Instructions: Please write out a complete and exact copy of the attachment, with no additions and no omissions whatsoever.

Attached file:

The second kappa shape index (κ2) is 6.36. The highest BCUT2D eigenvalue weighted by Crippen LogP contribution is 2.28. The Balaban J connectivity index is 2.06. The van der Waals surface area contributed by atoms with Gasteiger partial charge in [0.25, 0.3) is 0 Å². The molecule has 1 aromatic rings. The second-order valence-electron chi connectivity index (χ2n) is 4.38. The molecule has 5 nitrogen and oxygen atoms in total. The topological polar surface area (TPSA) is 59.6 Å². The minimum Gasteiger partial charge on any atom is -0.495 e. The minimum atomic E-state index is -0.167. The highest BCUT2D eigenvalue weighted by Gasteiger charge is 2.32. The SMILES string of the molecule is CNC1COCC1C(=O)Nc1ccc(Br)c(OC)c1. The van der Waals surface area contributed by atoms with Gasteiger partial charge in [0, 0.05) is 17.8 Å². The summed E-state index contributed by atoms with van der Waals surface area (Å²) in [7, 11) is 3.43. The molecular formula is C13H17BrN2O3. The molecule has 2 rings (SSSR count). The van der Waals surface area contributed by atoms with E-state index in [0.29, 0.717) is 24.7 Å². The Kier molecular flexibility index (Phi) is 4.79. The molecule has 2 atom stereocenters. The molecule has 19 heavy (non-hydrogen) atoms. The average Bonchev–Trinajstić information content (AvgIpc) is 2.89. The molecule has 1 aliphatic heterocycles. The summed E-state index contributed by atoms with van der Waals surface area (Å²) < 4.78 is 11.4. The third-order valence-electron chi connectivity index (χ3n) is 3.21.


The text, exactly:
The second kappa shape index (κ2) is 6.36. The highest BCUT2D eigenvalue weighted by Crippen LogP contribution is 2.28. The Balaban J connectivity index is 2.06. The van der Waals surface area contributed by atoms with Gasteiger partial charge in [0.25, 0.3) is 0 Å². The molecule has 1 aromatic rings. The second-order valence-electron chi connectivity index (χ2n) is 4.38. The molecule has 5 nitrogen and oxygen atoms in total. The topological polar surface area (TPSA) is 59.6 Å². The minimum Gasteiger partial charge on any atom is -0.495 e. The minimum atomic E-state index is -0.167. The highest BCUT2D eigenvalue weighted by Gasteiger charge is 2.32. The SMILES string of the molecule is CNC1COCC1C(=O)Nc1ccc(Br)c(OC)c1. The van der Waals surface area contributed by atoms with Gasteiger partial charge in [0, 0.05) is 17.8 Å². The summed E-state index contributed by atoms with van der Waals surface area (Å²) in [7, 11) is 3.43. The molecular formula is C13H17BrN2O3. The molecule has 2 rings (SSSR count). The van der Waals surface area contributed by atoms with E-state index in [0.29, 0.717) is 24.7 Å². The Kier molecular flexibility index (Phi) is 4.79. The molecule has 2 atom stereocenters. The molecule has 19 heavy (non-hydrogen) atoms. The average Bonchev–Trinajstić information content (AvgIpc) is 2.89. The molecule has 1 aliphatic heterocycles. The summed E-state index contributed by atoms with van der Waals surface area (Å²) < 4.78 is 11.4. The third-order valence-electron chi connectivity index (χ3n) is 3.21.